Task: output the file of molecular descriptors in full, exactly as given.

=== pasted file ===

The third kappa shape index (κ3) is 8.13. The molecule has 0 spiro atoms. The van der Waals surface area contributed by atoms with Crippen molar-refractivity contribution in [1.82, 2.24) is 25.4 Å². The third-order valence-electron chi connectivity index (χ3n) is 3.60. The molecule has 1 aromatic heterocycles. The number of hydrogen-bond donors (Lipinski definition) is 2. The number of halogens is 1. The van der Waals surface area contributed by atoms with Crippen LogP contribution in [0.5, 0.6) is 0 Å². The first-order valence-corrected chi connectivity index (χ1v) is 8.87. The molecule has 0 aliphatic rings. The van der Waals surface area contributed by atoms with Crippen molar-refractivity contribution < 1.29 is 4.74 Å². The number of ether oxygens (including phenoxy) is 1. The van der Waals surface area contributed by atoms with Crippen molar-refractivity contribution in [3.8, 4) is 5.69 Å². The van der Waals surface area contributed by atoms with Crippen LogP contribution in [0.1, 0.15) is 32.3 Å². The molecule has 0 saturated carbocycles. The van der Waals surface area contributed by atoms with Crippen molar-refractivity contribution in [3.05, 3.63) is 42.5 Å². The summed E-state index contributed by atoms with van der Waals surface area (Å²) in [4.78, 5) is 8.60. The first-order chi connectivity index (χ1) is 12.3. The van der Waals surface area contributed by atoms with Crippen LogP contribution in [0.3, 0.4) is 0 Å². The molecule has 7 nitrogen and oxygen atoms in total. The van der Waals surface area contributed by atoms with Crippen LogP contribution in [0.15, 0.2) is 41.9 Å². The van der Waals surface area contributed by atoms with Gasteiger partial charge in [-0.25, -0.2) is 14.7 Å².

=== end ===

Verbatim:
The third kappa shape index (κ3) is 8.13. The molecule has 0 spiro atoms. The van der Waals surface area contributed by atoms with Crippen molar-refractivity contribution in [1.82, 2.24) is 25.4 Å². The third-order valence-electron chi connectivity index (χ3n) is 3.60. The molecule has 1 aromatic heterocycles. The number of hydrogen-bond donors (Lipinski definition) is 2. The number of halogens is 1. The van der Waals surface area contributed by atoms with Crippen LogP contribution in [0.5, 0.6) is 0 Å². The first-order valence-corrected chi connectivity index (χ1v) is 8.87. The molecule has 0 aliphatic rings. The van der Waals surface area contributed by atoms with Crippen molar-refractivity contribution < 1.29 is 4.74 Å². The number of ether oxygens (including phenoxy) is 1. The van der Waals surface area contributed by atoms with Crippen molar-refractivity contribution in [3.8, 4) is 5.69 Å². The van der Waals surface area contributed by atoms with Crippen LogP contribution in [0.1, 0.15) is 32.3 Å². The molecule has 0 saturated carbocycles. The van der Waals surface area contributed by atoms with Crippen molar-refractivity contribution in [3.05, 3.63) is 42.5 Å². The summed E-state index contributed by atoms with van der Waals surface area (Å²) in [4.78, 5) is 8.60. The first-order chi connectivity index (χ1) is 12.3. The van der Waals surface area contributed by atoms with Crippen LogP contribution in [0.3, 0.4) is 0 Å². The molecule has 7 nitrogen and oxygen atoms in total. The van der Waals surface area contributed by atoms with Crippen LogP contribution in [0.15, 0.2) is 41.9 Å². The van der Waals surface area contributed by atoms with Gasteiger partial charge in [-0.25, -0.2) is 14.7 Å².